By Morissa Lindsay
If the organization of the just concluded Barbados Road Tennis Open is anything to go by then it is time to take the sport globally, says enthusiasts Trevor Ifill and Dale Rudder.
As one of the people who love the sport and wants to see it reached the international stage, Rudder said Barbados is ready to take road tennis to the world and the great organization of the Barbados Road Tennis Open is a good pilot forward.
“I think we are ready to go to the world. Kudos to the organizers like Adrian Donovan and those at the Sports Council for making it happen. I would say that we have got the talent, the interest and we certainly got the skills and technical ability to take road tennis to the world.
“I don’t really see anything that should be preventing us from having a World Championship or World Invitational of Road Tennis. I don’t see anything that should prevent us from taking up four to six of our top players and having a world tour. Things like that are necessary and we certainly got the expertise to do it,” Rudder explained.
Ifill on the other hand while he is confident Barbados’ indigenous sport is ready for the world stage, thinks that the government must first host a regional competition to see how local players match up against their Caribbean counterparts.
“It would be good to host a regional tournament before going international because you want to go in your own backyard before going in someone else’s backyard. So, I believe we are ready for it, I know we have a good group of people who are working together with the Barbados Road Tennis Association and they can pull it off,” Ifill said.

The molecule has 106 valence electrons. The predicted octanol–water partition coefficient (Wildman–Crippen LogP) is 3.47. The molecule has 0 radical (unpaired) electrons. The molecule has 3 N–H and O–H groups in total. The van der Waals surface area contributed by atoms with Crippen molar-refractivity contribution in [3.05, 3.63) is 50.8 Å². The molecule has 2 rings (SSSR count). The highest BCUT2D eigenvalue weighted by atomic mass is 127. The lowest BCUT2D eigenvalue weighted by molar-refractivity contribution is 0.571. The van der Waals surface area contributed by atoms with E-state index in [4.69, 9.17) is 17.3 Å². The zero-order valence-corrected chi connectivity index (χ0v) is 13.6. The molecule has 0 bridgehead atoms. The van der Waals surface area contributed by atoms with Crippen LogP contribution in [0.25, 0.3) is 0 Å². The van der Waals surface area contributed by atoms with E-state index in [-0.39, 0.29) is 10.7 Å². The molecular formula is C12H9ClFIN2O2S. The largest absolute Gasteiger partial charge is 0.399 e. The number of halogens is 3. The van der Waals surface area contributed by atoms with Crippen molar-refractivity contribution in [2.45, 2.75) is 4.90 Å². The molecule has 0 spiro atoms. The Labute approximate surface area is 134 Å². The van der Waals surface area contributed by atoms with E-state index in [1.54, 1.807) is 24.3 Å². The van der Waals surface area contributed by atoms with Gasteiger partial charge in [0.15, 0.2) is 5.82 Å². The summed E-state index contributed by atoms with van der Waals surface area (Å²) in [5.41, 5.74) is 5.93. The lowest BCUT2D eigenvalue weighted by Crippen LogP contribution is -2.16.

While both men shared similar point of views, Rudder especially handed Mark ‘Venom’ Griffith his flowers as a legend of the game and someone to draw upon when it comes to the tactical and physical aspect of road tennis.
In fact, Griffith was part of a Barbados team that visited Dubai last year to promote road tennis and if the sport should go global then the number one player is likely to be among those leading the way. Commenting on last Sunday’s Road Tennis Open Final, Rudder was complimentary of both Griffith and losing finalist Shakeem Nurse.
“I think we saw the birth of a new and exciting player in Shakeem Nurse and simultaneously we saw what true mastery of road tennis is in Mark ‘Venom’ Griffith. At the end of the day I would say that experience and tactical awareness along with extreme physical fitness is what brought Venom home. I saw Venom a few weeks back and he told me, ‘Rudder I am overweight and I will work real hard for this road tennis’.
“I use Venom as an example for all the young sportsmen and women across the island that I mentor or interact with because the man takes his sport extremely seriously. He is a professional who lives, eats, sleeps and breathes road tennis and not just playing it. I mean full preparation in terms of running, swimming etcetera. Do you know how many times I go down to Brandon’s Beach through the years and I see this man running in the 11 o’clock sun on the dead sand?
“I used to be like ‘wow if we had ten athletes from different disciplines with this kind of mentality it would put Barbados on the map’. Venom is just somebody to draw upon, he is somebody to learn from and I really love Shakeem; he is going to be great but I think he needs to take a page now out of Venom’s book now on the more physical and mental fitness and preparation for the game,” Rudder told Barbados TODAY.